sugar, 1 cup whfpped cream. Bake
bananas in skins, then remove to the
entree dish. Make sauce'by boiling
grated cocoanut in milk and sugar.
Pour over the bananas. Put whipped
cream on top.
Candied Baked Bananas. Cut in
halves lengthwise, rub nulled butter
over top, sprinkle with brown sugar
or manlo svrun and bake in moderate
oven about 'i hour. Serve hot.
Banana Fritters. lake sweet ripe
bananas, peel, cut ill halves, if large
Dip bananas in brown sugar. Then
dip in batter, Fry in deep fat. Serve
hot with either maple syrup or pow
Banana Soup. 1 qt. milk, 3 bauan
as, heaping tsp. cornstarck. 1 tblsp
butter, salt nnd pepper to taste
Scald milk, thicken with cornstarch
idd butter, seasoning to taste, pour
the hot mixture over the mashed ban
t:n is. put baclv on stove, just come to
a boil, strain and serve with crisp
hot ?oda cracker.
Cnnanas Fried as Vegetables.
Peel bananas, fry whole . in butter,
Mii-inkle a little brown sugar, a dash
of salt and serve as a vegetable.
Coiled Bananas. Boil bananas in
skin for 1 minutes, peel, season with
sail and pepper, and butter. Serve
as a vegetable.
Cnnana Custard. Rub custard cups
inside with a little butter; sprinkle
over a little sugar. Place bananas
i;i bottom. Pour over custard and
Roly-Poly Banana Pudding. 1 cup
Hour, 2-3 cup ice water, cup cold
suet, tsp. salt, 2 tsps. baking pow
der. Sift flour, baking powder and
salt. Chop into this scant cup of
suet and mix quickly with ice water,
Roll out thin and long and spread
with thin slices of banana. Sprinkle
with lemon juice. Roll up like jelly
roll and bake in hot oven for of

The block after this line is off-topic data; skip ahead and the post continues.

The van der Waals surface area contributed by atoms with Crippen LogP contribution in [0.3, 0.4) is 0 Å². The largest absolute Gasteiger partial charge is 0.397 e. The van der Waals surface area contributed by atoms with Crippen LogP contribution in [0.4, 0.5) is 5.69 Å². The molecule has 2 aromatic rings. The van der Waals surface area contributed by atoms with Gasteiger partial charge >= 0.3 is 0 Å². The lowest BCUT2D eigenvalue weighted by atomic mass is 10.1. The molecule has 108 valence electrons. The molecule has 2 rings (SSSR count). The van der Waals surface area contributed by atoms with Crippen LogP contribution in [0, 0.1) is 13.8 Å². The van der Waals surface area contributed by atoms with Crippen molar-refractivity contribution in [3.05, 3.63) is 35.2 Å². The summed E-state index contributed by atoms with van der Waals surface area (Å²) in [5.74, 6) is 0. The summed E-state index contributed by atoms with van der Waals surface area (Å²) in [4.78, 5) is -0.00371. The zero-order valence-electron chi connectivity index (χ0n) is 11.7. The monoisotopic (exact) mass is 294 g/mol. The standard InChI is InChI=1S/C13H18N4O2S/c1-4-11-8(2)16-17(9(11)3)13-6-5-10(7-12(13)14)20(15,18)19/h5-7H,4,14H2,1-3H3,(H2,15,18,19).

n hour. Serve with hot sauce.
Banana Pie. Slice thin, enough for
one Die: mix Vi cup of sugar, a little
salt, 1 teaspoon lemon juice am
spread half of this on pie crust. Dot
with teaspoon of butter, and put in
a layer of bananas and repeat. Cover
willi a top crust and bake quickly.
Banana Blanc Mange. 1 qt. milk,
3 this, cornstarch, Ms cup cold water,
s cup sugar, salt, 3 large bananas,
white of one egg. Disolve cornstarch
in cold water, addddd to boiling milk
and. when it thickens, add sugar and
bananas, which have been pressed
through a sieve. Then add the stiffly
whipped white of one egg.
Mrs. Palmer's Banana Pie. Line a
pie plate wilh rich pie crust, bake
nnd till with sliced bananas, sugared
i.nd the juice of one lemon. Cover
with a meringue of the whites of four
eggs sprinkled with sugar and brown
in the oven, or cover with whipped
Copyright Hn tcbuincf & Mug
Silva's Toggery, Honolulu. J
ready for delivery
Ask for demonstration on your own
Honolulu Iron Works Co.
Honolulu, T. H.
For Frying--For Shortening
For Cake Making
There is no smoke nor odor. Fried foods are free from
the taste ot grease. They now are "tasty and crisp,
Thev are made more digestible, for Crisco is all vege
table. The same Crisco can be used to fry fish, onions,
doughnuts, etc., merely by straining: out the food
particles after each Irving. ,
Crisco gives pastrv a new flakiness and digestibility.
Crisco always is of the same freshness and consistency.
It's uniform quality makes for uniform results.
Crisco gives richness at smaller cost, It brings cake
making back to popularity. lUitter bills are reduced and
cakes stay fresh and moist longer.
0. HALL & SON
; jjjf Distributors
m TERRIT0RY 0F HAWAII II 'J M
Gat our liteit prices --